How computer code can improve your writing

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Pete Cornes / 2011

As a writer, more and more of my words are published online. The more I work with web developers and designers, the more I see of the dark arts of coding. And do you know what? Writing code is just the same as writing words.

Developers and writers are doing the same things – the only difference is that while I want to communicate clearly to my reader, my developer is communicating with a web browser. Either way, we’re both using language to create specific outcomes.

Not convinced? Well, let me give you a few things that a good writer can learn from their web developer:

1. Know your outcomes

When a developer starts writing a piece of code, they’ll always have an outcome in mind.

They might be adding a sign-up box to capture email addresses. They might be adding more navigation links to a site’s navigation. They might be changing fonts and layout. They’ll know exactly what they want their code to do before they start writing that first line.

It’s the same for a writer – you need to know why you’re writing. Are you sharing information, or encouraging people to act? What exactly do you want them to take away? How are they going to do it? So for an email newsletter, your outcome might be clickthroughs to a specific news article. Once you know, you can start thinking about what to say.

2. Everything needs a purpose

Every single line of code, every single tag, should do something.

It’s all too easy to lose sight of that on a long-running project, though. There might be leftover code from previous versions, or hidden functionality that you’re not using. A good developer will keep this to the minimum, and keep their code lean.

It’s the same with writing – especially with big projects like annual reports or websites. As you refine your messages, you realise there are certain things you don’t need to say any more. To keep the writing – and the thinking – clear, you must edit ruthlessly, and ensure that every single word has a strong purpose.

3. Separate content from presentation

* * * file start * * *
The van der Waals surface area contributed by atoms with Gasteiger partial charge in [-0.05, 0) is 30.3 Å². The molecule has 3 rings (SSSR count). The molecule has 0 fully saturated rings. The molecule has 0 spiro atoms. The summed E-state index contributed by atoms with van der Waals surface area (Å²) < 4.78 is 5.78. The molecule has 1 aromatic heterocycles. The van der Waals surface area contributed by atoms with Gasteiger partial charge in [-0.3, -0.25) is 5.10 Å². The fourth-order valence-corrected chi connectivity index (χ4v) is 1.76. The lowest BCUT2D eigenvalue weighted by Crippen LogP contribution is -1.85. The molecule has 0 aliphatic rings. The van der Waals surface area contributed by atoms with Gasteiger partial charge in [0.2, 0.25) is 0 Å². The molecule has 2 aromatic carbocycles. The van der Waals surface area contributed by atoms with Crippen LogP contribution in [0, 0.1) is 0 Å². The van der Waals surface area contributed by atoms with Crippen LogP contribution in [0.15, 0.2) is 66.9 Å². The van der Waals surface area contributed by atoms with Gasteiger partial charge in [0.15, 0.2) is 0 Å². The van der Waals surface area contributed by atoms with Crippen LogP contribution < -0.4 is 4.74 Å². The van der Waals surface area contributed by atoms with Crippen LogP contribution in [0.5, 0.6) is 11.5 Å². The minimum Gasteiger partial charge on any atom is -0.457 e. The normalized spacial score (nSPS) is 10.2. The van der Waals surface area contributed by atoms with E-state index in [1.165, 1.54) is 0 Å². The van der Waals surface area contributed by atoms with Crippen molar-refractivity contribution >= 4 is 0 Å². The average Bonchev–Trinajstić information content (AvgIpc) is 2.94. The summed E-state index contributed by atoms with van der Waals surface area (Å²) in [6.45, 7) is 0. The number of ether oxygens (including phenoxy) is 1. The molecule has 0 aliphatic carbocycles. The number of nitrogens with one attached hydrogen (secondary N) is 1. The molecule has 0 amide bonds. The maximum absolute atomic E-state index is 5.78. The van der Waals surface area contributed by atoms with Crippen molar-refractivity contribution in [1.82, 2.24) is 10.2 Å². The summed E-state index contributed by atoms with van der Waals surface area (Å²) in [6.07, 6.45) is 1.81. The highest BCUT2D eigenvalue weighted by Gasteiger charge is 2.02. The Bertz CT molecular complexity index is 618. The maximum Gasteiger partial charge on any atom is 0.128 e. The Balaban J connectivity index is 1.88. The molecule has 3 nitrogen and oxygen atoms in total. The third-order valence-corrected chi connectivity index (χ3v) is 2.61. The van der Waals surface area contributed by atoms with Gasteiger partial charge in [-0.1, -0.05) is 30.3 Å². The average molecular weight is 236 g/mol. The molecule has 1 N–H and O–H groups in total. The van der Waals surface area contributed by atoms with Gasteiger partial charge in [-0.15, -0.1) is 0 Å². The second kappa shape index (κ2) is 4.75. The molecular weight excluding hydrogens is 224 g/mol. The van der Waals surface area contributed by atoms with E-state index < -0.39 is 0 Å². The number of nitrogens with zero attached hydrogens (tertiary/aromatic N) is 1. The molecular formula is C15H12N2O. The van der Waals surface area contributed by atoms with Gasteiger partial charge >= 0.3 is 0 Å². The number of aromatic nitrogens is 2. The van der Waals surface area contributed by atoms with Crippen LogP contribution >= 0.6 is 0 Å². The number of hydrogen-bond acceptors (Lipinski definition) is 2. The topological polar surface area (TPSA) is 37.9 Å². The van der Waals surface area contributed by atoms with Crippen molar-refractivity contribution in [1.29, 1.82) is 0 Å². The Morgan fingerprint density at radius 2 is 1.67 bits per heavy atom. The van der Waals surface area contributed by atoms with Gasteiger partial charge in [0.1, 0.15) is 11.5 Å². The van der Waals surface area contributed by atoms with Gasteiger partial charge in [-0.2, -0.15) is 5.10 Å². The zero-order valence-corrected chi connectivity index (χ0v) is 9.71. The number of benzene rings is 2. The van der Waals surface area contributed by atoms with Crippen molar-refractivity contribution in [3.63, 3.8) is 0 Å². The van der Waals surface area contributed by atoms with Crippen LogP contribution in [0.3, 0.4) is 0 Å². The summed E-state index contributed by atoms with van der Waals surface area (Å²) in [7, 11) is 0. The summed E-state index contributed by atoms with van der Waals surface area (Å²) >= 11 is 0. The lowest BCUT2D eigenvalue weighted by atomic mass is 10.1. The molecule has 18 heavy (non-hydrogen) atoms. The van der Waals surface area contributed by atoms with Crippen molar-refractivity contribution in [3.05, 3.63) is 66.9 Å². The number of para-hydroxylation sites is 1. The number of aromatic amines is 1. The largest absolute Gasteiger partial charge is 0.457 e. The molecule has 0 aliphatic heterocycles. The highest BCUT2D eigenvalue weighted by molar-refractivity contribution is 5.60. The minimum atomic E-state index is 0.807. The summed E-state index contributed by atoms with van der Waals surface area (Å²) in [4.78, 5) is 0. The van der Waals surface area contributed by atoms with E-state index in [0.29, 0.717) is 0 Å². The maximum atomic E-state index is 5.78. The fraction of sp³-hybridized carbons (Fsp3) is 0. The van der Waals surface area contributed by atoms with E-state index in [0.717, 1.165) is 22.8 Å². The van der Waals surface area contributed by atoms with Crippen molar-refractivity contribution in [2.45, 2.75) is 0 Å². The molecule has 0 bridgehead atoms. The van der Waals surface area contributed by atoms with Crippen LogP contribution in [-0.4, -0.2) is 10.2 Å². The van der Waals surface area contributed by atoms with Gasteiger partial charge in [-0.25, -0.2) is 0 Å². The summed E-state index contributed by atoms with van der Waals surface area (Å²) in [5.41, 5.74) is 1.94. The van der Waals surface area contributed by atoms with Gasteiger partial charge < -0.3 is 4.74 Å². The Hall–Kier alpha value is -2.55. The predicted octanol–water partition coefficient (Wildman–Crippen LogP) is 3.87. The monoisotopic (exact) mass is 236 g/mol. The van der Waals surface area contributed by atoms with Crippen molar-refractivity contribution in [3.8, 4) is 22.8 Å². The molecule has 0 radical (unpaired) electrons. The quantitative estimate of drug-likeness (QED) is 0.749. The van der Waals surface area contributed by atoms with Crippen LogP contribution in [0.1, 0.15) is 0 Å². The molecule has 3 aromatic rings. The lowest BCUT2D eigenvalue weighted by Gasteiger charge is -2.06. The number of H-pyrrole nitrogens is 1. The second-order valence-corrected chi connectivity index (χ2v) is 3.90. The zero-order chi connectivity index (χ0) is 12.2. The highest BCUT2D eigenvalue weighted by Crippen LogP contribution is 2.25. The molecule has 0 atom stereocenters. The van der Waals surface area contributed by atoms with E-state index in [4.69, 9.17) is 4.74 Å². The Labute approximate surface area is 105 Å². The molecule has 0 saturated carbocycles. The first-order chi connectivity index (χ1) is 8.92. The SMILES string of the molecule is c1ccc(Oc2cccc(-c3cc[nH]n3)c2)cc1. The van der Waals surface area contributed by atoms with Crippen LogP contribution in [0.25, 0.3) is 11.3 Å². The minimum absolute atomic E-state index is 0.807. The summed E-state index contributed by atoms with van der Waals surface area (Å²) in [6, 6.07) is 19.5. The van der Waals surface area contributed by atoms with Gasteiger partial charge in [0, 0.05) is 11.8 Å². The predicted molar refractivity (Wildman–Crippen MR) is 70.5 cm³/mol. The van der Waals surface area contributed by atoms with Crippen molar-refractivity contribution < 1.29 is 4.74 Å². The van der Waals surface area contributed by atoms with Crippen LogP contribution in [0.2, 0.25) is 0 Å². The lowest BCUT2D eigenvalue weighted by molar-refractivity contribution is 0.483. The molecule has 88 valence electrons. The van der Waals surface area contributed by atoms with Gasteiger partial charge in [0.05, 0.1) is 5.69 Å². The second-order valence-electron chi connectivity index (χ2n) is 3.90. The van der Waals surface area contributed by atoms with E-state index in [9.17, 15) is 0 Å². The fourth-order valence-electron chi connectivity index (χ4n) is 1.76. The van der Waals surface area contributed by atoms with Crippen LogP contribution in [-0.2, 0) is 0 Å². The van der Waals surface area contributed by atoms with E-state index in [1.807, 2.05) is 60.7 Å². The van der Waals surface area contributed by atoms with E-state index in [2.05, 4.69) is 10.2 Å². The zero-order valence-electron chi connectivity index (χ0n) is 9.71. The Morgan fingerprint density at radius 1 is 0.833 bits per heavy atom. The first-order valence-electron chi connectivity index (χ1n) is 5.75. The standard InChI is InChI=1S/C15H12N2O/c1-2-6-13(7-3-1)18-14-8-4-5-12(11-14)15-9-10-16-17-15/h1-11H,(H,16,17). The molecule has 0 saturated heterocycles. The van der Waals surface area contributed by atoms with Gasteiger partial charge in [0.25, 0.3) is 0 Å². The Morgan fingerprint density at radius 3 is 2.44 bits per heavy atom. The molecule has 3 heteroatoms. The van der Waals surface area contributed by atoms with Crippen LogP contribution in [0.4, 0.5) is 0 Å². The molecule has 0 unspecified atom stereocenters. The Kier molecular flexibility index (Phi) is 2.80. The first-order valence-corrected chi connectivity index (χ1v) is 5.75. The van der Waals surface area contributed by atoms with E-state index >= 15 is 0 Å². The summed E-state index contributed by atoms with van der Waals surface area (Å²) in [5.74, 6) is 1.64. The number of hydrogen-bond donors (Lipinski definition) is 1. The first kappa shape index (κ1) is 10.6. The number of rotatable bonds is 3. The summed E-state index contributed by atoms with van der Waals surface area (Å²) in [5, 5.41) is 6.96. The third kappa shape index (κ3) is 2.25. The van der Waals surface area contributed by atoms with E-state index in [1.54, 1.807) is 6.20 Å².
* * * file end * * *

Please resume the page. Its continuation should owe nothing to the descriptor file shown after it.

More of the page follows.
Individual web pages don’t carry any information about how they should look – they just hold the content. No colours, no font types, no background images – in fact, not much more than the words. All this data’s stored in another file, a ‘style sheet’, and linked to the web page. A savvy developer knows how the two work together, and keeping them separate makes it easier to get things right.

It’s similar to putting your words into design. Writing means concentrating on the content first, and then working with your designer to present them properly. So take a cue from programmers and put together your first draft in a simple text editor like notepad. Only having to worry about the words can be liberating, and soon shows up any weaknesses that you might paper over with bold type, headings and italics.

4. Get the order right

Information flows best with a clear order. And unless you’ve got a very good reason, that means the most important stuff comes first and then the details follow.

In HTML, information needs to follow a particular hierarchy. Get it wrong and your site won’t work – it either won’t render properly, or the search engines will ignore it.

It’s the same for writers – if you’re not up-front with what’s important, people won’t read it. Make it easy to grasp your message from the start, and then follow it up with the specifics.

While HTML markup might be an unusual place to look for inspiration, there are more than a handful of similarities.

Pete Cornes